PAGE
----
How can rituals around death and endings help reveal our true identity? This month’s We Conspire series looks at ways to see vulnerability as a sacrament that leads to deeper belonging. Chaplain and spiritual director Valerie Dodge-Reyna opens up about the revelations she’s experienced through her work in hospice care:
“One of the challenging and unique honors as a hospice chaplain is to facilitate space where a soul can become unfurled. Death is a master at helping us untether from the shallow lands of our own lives. There is nothing more humiliating than relying on others to care for our basic needs. The gift of such a forced vulnerability can take us back to the womb where we knew how to lean into every original goodness that divine mystery had to offer. Back when we started life, to be fully human meant experiencing it through the desire to be loved, held, and seen.But life is a terrible beauty.
We learn from a world that all too easily dismembers us from our sense of belonging, in exchange for a life of be-laboring. We begin to see ourselves as effort-bearers and we lose our way from being the image-bearers that we are. Over time we bury our longing to live our lives in full bloom. Religion, self-help experts, and the newest formulation of mangosteen juice, tease out superficial levels of our desire. No wonder we humans fly away from, fight against, or freeze our God-given hunger.”
“We learn from a world that all too easily dismembers us from our sense of belonging, in exchange for a life of be-laboring.” —Valerie Dodge-Reyna
People dying in the loving care of a hospice team are different because they often feel safe enough to be vulnerable. They experience the many ways that death loves to reveal life under their buried and unquenched desires. It is painful to watch and yet it is one of the most stunning opportunities for the alchemy of a soul to unfold hope for the future, peace for the present, and grace for the past.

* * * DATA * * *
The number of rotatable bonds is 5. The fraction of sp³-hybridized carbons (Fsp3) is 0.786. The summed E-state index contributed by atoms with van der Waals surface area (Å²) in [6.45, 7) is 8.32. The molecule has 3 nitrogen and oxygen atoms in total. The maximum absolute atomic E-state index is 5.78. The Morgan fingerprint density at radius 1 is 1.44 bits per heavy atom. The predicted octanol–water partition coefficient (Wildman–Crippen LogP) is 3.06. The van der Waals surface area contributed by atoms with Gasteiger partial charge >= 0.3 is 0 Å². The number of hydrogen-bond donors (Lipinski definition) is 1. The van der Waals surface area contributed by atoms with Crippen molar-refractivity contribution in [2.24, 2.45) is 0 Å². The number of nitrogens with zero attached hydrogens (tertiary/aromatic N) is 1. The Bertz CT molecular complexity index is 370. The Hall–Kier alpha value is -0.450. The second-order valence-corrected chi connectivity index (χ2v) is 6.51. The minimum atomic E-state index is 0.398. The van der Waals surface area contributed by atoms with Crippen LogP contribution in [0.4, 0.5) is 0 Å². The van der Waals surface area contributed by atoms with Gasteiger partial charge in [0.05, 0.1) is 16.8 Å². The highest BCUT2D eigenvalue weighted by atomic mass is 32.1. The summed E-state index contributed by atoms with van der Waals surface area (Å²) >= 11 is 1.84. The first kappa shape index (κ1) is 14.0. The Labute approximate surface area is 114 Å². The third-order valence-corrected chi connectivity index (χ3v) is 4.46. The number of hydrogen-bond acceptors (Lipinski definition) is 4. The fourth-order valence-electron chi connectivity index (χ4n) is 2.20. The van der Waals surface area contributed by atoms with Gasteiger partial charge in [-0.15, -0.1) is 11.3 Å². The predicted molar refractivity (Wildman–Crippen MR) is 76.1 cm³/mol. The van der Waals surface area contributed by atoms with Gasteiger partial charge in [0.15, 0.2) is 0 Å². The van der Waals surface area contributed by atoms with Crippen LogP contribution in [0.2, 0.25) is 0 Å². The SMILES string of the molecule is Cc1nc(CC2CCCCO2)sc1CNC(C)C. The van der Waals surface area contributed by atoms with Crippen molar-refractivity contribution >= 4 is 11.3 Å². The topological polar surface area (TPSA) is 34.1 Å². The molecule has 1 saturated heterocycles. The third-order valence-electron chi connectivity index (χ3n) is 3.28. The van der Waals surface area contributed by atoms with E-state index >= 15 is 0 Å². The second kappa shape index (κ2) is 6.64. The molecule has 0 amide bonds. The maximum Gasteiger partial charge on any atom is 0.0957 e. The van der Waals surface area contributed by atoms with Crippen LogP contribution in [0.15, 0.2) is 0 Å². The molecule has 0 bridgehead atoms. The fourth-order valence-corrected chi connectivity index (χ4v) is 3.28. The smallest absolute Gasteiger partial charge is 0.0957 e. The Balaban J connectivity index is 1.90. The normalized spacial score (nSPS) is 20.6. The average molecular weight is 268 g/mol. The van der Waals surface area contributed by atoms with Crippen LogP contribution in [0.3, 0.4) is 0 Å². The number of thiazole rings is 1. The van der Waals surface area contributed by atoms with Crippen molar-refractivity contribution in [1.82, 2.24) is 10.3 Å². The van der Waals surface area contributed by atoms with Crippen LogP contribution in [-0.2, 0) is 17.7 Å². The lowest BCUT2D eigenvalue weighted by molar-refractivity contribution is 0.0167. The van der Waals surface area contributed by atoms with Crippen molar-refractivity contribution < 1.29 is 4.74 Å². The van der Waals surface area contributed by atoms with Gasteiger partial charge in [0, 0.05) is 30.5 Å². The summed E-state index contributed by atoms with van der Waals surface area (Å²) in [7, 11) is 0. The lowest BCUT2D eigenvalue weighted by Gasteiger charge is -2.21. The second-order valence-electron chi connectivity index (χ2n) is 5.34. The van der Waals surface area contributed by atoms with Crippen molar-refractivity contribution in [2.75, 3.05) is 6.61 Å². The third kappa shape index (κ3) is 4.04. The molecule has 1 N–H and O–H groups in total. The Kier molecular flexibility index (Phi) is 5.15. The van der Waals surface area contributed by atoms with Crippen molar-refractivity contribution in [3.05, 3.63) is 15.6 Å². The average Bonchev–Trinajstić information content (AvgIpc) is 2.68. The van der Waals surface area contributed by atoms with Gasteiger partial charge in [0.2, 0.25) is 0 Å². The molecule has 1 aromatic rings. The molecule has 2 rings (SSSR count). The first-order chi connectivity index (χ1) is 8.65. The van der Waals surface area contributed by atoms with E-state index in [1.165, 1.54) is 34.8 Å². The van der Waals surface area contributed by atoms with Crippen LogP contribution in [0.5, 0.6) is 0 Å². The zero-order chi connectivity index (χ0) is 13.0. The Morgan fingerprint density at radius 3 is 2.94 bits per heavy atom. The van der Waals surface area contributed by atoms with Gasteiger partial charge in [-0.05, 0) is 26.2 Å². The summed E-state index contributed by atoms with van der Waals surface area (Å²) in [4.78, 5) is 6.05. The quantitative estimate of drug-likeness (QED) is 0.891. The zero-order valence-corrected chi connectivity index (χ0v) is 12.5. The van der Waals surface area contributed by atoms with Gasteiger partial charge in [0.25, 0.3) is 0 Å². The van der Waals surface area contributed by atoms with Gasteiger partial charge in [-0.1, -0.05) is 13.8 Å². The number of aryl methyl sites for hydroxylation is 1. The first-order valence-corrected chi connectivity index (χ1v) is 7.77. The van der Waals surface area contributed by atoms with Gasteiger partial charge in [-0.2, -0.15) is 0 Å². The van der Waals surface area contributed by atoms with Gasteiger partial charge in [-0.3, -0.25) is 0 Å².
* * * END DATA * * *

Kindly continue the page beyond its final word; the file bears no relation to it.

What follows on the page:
If we quench our thirst with water, we will eventually need more water. If we see our thirst not as something to be quenched but an invitation to be lived into, we taste new wine.
When my patients find the heart of their desire, it is like God speaks for God’s self through the precious soul who dares to desire the things for which God also desires. It doesn’t matter what it is. It matters that the desire is truly felt, faced, and held. This way of being can feel like the end of ones’self and that is when death becomes a companion toward life.
“If we quench our thirst with water, we will eventually need more water. If we see our thirst not as something to be quenched but an invitation to be lived into, we taste new wine.” —Valerie Dodge-Reyna
In the telling of Jesus and a blind man, Jesus met his request to be healed with a beautiful question: What do you want? I mean, wasn’t it obvious coming from a blind man? Yet, asking the question had a way of deepening the blind man’s desire beyond his physical eyesight into the secret depth of himself, where his belonging and belovedess were held through the lens of his deepest desires.
I wonder if our desire and God are two sides of the same coin.
Perhaps being in touch with our deepest desires is what it means to have faith. Jesus affirms this point when he said to the blind man, “Your faith [felt desire] has made you well.”
Here is the rub. We don’t have to wait to be on the hospice bed to discover the depth of who we are. We don’t need to genuflect or light a candle near a meditation cushion to find our desires. We only need to find it in the ways that life leads us to let go of our striving; through the many mini deaths that life deals us. Big death and little deaths always lead us to desire. Desire allows the soul to come out of hiding. The courage of being vulnerable to our desires makes our souls porous enough to explore new frontiers. Maybe the life that awaits you is only asking you one question — What is it that you want?
Reflect with Us
Which endings have you experience and how did they resurrect your desire to live the life you are meant to live? Share your reflection with us.
We Conspire is a series from the Center for Action and Contemplation featuring wisdom and stories from the growing Christian contemplative movement. Sign up for the monthly email series and receive a free invitation to practice each month.